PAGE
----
June 23rd had been designated as International Widows Day by the United Nations back in 2010. International Widows Day is a worldwide observation that takes place each year on the 23rd day of June to increase awareness of the onslaught of problematic issues that many widows tend to experience in various countries around the world after their husbands die.
Widows in the United States and in other countries around the world often face a number of traumatizing challenges in regards to to their health statuses, finances, social situations and personal safety. Therefore, it is time to bring the plights associated with widowhood into the spotlight on a worldwide scale. After all, knowledge is power. The more people know, the more they can potentially help.
Some widows end up living in abject poverty soon after their husbands have died. Poverty has a profound impact on a widow’s health status. According to the World Health Organization (2019), poverty creates poor health since it forces people to live in squalid environments that make them sick, without decent shelter, clean water or sufficiently adequate sanitation.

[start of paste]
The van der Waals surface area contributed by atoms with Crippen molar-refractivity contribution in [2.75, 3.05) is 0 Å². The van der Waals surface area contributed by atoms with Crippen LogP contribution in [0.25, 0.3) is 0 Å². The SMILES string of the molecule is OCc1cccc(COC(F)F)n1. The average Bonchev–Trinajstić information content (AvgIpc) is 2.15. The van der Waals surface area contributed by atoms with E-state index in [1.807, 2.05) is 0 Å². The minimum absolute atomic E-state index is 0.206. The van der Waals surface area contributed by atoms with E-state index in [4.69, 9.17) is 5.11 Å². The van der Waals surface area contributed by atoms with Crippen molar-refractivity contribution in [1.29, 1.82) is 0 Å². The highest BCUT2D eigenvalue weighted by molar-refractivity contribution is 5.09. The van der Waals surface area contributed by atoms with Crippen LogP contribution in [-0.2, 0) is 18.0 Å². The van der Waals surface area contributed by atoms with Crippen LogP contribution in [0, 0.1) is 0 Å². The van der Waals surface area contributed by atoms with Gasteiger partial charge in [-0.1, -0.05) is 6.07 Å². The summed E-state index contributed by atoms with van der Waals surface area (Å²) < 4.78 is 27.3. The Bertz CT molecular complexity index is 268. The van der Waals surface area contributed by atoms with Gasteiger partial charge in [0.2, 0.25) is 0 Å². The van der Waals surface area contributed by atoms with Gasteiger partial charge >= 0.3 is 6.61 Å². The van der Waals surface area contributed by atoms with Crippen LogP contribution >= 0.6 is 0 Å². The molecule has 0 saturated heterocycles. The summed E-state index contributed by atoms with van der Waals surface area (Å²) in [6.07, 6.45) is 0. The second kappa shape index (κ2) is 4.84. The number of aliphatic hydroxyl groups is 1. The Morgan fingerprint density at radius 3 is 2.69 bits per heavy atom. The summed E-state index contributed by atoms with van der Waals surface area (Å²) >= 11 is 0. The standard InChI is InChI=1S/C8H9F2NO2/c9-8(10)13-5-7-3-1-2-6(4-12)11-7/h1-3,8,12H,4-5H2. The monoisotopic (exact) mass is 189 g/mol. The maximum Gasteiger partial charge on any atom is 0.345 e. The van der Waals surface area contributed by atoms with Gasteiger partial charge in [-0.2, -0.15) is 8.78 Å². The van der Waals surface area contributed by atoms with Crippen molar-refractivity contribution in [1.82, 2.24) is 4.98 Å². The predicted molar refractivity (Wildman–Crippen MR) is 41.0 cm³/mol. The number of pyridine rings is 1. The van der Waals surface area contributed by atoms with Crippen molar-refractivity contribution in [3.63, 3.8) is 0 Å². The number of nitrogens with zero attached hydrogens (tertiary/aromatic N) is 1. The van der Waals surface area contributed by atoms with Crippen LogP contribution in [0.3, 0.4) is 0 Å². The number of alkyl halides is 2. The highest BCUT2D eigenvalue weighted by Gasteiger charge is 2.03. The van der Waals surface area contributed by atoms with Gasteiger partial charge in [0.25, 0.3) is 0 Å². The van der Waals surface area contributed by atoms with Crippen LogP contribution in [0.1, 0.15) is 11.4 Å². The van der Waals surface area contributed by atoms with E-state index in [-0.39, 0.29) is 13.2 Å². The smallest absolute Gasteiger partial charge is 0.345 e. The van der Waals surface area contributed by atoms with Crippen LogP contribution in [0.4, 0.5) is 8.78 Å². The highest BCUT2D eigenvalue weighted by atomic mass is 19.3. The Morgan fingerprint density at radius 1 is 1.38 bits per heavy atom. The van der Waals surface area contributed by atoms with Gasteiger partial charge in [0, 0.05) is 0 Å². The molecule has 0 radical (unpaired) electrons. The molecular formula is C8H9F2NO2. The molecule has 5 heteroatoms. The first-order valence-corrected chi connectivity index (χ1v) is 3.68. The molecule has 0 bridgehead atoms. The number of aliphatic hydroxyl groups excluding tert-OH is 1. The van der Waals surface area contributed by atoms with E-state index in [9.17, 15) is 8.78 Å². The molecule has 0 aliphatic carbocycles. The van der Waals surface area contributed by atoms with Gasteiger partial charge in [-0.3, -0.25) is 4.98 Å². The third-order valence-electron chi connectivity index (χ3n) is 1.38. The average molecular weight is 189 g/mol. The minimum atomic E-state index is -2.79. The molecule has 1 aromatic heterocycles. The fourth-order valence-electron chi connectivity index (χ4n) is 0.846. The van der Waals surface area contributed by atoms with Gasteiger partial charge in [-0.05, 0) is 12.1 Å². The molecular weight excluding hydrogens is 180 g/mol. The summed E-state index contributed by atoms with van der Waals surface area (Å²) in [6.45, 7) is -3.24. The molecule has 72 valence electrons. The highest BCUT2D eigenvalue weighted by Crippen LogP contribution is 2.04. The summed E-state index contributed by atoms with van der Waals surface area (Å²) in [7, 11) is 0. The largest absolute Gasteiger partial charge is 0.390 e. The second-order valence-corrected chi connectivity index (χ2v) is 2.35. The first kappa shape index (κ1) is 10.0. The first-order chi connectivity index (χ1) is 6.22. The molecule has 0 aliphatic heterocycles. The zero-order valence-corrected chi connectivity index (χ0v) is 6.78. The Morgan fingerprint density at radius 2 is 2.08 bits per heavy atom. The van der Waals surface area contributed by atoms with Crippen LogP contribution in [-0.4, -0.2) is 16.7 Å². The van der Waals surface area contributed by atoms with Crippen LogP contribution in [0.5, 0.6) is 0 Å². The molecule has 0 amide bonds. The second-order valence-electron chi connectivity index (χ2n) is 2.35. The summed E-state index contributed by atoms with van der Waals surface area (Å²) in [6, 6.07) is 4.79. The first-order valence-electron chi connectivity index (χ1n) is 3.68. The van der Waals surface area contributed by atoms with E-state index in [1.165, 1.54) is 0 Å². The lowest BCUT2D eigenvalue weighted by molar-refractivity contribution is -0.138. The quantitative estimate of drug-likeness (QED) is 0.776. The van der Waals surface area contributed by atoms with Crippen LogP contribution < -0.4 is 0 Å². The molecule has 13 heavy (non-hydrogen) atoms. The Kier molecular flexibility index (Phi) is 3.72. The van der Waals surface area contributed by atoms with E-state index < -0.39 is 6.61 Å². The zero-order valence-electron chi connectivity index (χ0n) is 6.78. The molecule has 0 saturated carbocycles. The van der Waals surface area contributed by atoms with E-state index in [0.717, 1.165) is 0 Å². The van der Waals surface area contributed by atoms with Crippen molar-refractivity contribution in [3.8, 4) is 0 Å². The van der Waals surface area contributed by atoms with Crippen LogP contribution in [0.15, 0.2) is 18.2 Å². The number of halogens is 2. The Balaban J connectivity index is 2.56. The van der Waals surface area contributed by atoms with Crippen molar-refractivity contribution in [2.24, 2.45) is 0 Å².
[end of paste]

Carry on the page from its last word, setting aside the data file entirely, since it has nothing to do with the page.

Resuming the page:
In certain countries with more traditional societies, widows may be denied the rights to inheritance of marital assets such as money and land. All too frequently, widows and their children are forced out of their marital homes, shunned, stigmatized and subjected to acts of personal violence such as sexual assault and battery. Widows need to be empowered instead of marginalized.
The overarching point of International Widows Day is to initiate positive changes that will lead to full rights in widowhood, more research, elimination of violence, minimization of discriminatory practices and reduced levels of poverty inflicted upon widows and their families. Another goal of International Widows Day is to formulate widespread policies that substantively deal with the negative issues suffered by widows.
World Health Organization. (2019). Poverty and health. Retrieved June 23, 2019, from https://www.who.int/hdp/poverty/en/